Global stocks, however, are already full
Despite the worst single-year drought ever in the Southern Plains—which has yet to show significant signs of letting up—wheat producers are hoping for, or perhaps even banking on, more rain.
Winter wheat plantings increased 3% from a year ago for a total of 41.9 million acres. Of that acreage, hard red winter wheat plantings are up 6% to 30.1 million acres, according to USDA’s Winter Wheat Seedings report.
Farmers throughout the U.S. increased seeded acreage in all but a few states. Some of the biggest increases in winter wheat came in Kansas and Oklahoma (up 8%), Texas (up 11%) and New Mexico (up 6%), where drought has been most severe.
"A lot of growers were in a very dry situation coming out of last year’s crop," says Dan O’Brien, agricultural economist at Northwest Research Extension Center in Colby, Kan.
"Many didn’t get a good spring wheat crop, and if they were able to get a winter crop in—and if they have moisture to get the crop through the winter—it will be better than waiting until spring for that wheat harvest to bring in income," O’Brien says.
Grain or forage? Timely fall rains allowed farmers in the Southern Plains to get wheat seeded, but analysts expect a fair share of the winter wheat crop in Texas, New Mexico, Oklahoma and parts of Kansas to be used for grazing livestock. They say harvested acreage will depend entirely on any additional moisture received during the next few months. Some cow–calf operators hope to graze their herds on winter wheat stands prior to the crop entering into its reproductive cycle.
This means wheat prices no longer reflect human consumption. "Wheat has been forced to price more like a feed," says Tim Emslie, research manager for Country Hedging in St. Paul, Minn.
"The basis in Salina, Kan., is the strongest since 2007," O’Brien says. "You’d expect a narrow basis to be a good indicator of strong usage, but exports are so-so at best."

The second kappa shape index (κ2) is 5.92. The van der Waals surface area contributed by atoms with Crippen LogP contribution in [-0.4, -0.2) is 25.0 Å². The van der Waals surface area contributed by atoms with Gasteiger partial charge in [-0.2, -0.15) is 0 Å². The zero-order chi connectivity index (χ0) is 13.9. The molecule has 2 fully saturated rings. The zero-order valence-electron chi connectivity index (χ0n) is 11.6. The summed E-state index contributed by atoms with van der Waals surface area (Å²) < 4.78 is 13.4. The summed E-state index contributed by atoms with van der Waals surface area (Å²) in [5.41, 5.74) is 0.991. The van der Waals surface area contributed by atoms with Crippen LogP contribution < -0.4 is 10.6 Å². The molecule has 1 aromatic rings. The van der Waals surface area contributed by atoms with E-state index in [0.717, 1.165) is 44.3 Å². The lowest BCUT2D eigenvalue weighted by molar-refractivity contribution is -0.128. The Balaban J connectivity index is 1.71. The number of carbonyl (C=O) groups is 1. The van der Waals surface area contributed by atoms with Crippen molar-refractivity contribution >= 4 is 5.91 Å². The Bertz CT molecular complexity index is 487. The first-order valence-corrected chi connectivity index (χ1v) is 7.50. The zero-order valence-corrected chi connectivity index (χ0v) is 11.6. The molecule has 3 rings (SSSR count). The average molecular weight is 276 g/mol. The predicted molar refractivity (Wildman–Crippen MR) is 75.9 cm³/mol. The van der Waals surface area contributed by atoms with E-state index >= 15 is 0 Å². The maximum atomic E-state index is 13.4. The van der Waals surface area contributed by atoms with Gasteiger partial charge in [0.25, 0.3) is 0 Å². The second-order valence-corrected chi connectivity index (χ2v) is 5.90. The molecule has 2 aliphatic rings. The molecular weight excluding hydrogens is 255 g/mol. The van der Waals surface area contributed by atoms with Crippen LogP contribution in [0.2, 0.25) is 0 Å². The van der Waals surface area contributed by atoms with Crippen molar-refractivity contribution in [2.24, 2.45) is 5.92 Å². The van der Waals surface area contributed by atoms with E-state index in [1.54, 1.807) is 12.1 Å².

Supplies of high-protein wheat are still relatively tight in the U.S., causing issues for some millers, but exports are softer than they were a year ago, O’Brien notes. That could change, however, if problems persist in the Black Sea Region, where drought has also taken hold.
Some analysts expect Ukraine’s winter wheat production will drop to 12 million metric tons (mmt), down from 16 mmt in 2011, and yield to be reduced by 40%. A reduction that deep could reduce Ukraine’s exports to the Middle East and North Africa, leaving Ukraine with only enough wheat to meet local consumption.
However, says Casey Chumrau, market analyst for U.S. Wheat, with Black Sea winter wheat still dormant, it’s premature to say yield losses will be that severe. Ukraine growers won’t be harvesting wheat for a few months, which allows time for improved precipitation patterns.
World stocks piling up. "World stocks are building," Emslie says. "That’s what happens when
everyone has a decent crop."
The 2011–12 marketing year saw large crops in Canada, the U.S. Northern Plains and western Australia. "Based on world fundamentals, if everyone has good crops this year, we’ll see lower wheat prices," Emslie says. "If Ukraine and Russia have better than expected crops, the U.S. farmer will be punished for planting wheat." He expects 2012 wheat prices to average near $6.25, compared with prices closer to $6.05 today.
USDA increased global ending stocks of wheat by 1.5 mmt, for a total of 210 mmt.
O’Brien cautions that two years ago, when everyone was sure wheat prices were going to be abysmal, prices soared when it became apparent that the Black Sea Region was facing dramatic production losses. "But absent a supply shock in 2012, we have had enough buildup in stocks that they are almost burdensome," he adds.